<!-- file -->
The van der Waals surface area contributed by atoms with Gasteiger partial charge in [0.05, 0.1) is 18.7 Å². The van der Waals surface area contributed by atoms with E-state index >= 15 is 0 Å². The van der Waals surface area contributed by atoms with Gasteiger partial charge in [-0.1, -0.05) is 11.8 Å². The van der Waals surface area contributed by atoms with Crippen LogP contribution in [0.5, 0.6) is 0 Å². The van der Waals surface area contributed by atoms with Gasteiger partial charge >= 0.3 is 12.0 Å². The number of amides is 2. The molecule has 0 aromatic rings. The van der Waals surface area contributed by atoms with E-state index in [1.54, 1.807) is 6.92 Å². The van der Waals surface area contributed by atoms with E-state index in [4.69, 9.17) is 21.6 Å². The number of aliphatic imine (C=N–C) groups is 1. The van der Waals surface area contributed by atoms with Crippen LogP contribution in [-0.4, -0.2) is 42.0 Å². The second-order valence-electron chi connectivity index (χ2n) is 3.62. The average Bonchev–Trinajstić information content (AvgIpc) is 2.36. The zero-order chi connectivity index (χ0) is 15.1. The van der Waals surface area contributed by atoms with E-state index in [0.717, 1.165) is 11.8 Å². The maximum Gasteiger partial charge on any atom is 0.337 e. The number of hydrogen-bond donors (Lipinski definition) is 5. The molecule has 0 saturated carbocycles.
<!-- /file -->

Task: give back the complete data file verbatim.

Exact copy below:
The van der Waals surface area contributed by atoms with Gasteiger partial charge in [0.05, 0.1) is 18.7 Å². The van der Waals surface area contributed by atoms with E-state index >= 15 is 0 Å². The van der Waals surface area contributed by atoms with Gasteiger partial charge in [-0.1, -0.05) is 11.8 Å². The van der Waals surface area contributed by atoms with Crippen LogP contribution in [0.5, 0.6) is 0 Å². The van der Waals surface area contributed by atoms with Gasteiger partial charge >= 0.3 is 12.0 Å². The number of amides is 2. The molecule has 0 aromatic rings. The van der Waals surface area contributed by atoms with E-state index in [1.54, 1.807) is 6.92 Å². The van der Waals surface area contributed by atoms with E-state index in [4.69, 9.17) is 21.6 Å². The number of aliphatic imine (C=N–C) groups is 1. The van der Waals surface area contributed by atoms with Crippen LogP contribution in [-0.4, -0.2) is 42.0 Å². The second-order valence-electron chi connectivity index (χ2n) is 3.62. The average Bonchev–Trinajstić information content (AvgIpc) is 2.36. The zero-order chi connectivity index (χ0) is 15.1. The van der Waals surface area contributed by atoms with E-state index in [0.717, 1.165) is 11.8 Å². The maximum Gasteiger partial charge on any atom is 0.337 e. The number of hydrogen-bond donors (Lipinski definition) is 5. The molecule has 0 saturated carbocycles.